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Thursday, December 02, 2021

Our tax-to-GDP ratio doesn’t permit latitude for raised public outlays: NK Singh

“Our tax-to-GDP ratio (at 16-17 per cent) does not permit the latitude for increased public outlays ... it has to go up substantially,” NK Singh said via a video link at a seminar organised by the National Council of Applied Economic Research.

By: ENS Economic Bureau | New Delhi |
Updated: November 13, 2021 6:01:21 am
GDP, Tax, NK Singh, Tamil Nadu, Palanivel Thiagarajan, NCAER, India news, Indian express, Indian express news, current affairsN K Singh (File)

Fifteenth Finance Commission Chairman N K Singh on Friday said there is a need to “substantially” increase India’s tax-to-GDP ratio for the Centre and the state governments to increase public expenditure. He also called for the review of the Constitutional framework defining the federal structure along with “deep rationalisation” of Central sponsored schemes.

“Our tax-to-GDP ratio (at 16-17 per cent) does not permit the latitude for increased public outlays … it has to go up substantially,” he said via a video link at a seminar, ‘Re-imagining Fiscal Federalism’, organised by the National Council of Applied Economic Research (NCAER).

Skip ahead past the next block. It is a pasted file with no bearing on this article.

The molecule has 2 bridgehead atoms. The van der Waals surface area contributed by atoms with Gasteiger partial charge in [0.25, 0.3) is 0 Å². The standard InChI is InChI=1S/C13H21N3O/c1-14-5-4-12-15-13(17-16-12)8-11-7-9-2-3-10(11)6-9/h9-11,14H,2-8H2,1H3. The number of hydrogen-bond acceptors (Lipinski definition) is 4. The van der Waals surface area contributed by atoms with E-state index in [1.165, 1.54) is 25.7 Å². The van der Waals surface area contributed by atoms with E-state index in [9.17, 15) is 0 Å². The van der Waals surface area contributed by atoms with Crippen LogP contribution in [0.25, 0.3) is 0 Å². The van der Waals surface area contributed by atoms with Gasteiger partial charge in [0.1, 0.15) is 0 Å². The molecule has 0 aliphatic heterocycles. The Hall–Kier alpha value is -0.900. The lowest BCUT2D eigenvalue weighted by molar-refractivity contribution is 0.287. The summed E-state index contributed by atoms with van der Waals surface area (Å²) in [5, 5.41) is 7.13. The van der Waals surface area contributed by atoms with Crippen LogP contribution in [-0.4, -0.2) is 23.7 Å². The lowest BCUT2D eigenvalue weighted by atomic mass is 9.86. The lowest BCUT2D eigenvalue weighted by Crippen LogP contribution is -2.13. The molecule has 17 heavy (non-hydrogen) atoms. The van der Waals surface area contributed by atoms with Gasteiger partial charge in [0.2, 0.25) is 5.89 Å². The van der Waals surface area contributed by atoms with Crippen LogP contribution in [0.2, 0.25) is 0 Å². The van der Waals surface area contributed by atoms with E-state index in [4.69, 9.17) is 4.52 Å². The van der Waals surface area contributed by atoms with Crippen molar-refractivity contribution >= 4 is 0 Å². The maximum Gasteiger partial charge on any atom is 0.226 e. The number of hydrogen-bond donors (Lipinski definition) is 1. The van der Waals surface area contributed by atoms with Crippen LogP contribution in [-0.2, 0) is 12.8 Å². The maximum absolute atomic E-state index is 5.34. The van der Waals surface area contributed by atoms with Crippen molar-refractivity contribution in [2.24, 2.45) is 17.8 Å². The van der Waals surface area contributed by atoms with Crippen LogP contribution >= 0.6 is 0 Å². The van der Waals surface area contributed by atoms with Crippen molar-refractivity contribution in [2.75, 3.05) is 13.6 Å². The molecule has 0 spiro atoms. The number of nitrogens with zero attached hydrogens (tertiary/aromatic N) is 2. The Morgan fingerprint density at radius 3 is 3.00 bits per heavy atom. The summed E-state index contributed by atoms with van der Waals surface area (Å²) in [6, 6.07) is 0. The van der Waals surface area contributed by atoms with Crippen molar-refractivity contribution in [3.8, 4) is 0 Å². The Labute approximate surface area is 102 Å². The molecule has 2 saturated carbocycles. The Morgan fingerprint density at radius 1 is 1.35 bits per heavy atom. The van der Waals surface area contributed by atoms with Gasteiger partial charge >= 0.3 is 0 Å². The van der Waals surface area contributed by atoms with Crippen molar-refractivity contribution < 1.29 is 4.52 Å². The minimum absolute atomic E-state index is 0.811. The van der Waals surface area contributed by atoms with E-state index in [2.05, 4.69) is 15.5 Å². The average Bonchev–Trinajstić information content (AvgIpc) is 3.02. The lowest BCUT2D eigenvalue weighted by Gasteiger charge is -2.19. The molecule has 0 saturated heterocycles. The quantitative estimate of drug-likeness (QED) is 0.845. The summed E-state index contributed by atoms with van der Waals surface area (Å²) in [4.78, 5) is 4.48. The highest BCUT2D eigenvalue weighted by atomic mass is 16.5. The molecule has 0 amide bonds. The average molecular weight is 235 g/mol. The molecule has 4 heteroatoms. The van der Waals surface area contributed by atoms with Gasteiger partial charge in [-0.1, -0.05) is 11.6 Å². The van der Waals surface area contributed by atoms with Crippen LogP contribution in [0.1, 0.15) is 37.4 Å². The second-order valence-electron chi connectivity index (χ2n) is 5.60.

To suggestions from other panelists that the Central government should bring cesses within the divisible pool of taxation, he said the issue was not in the domain of the Finance Commission. Parliament will have to amend Article 269, Article 270, among others, to make cesses and surcharges a part of the divisible pool.

During the discussion, former and present state Finance Ministers argued for the need for greater fiscal autonomy to states, which has somewhat eroded, according to them, after GST became operational.

Tamil Nadu Finance Minister Palanivel Thiagarajan argued for greater fiscal autonomy being given to states along with greater devolution of powers to enable states to play a developmental role. Devolution of powers in the US and China are much higher when compared to India, he said.

Former Finance Minister of Kerala Thomas Isaac said the trend over last 75 years is the increasing encroachment of the Centre in the states’ fiscal space. “As much fiscal space should be provided to state’s to pursue its development roles,” he said. He also stressed the need for bringing in federal flexibility in the GST regime, which would enable states to alter certain tax rates as per the requirements if need arises.

Former Deputy Chief Minister of Bihar Sushil Kumar Modi said after introduction of GST, the fiscal autonomy of Central government has also been compromised. “So, it’s a give and take” and the Centre has lost powers to amend excise duty and service tax rate on its own, as the matter now needs to be decided by the GST Council, he said.

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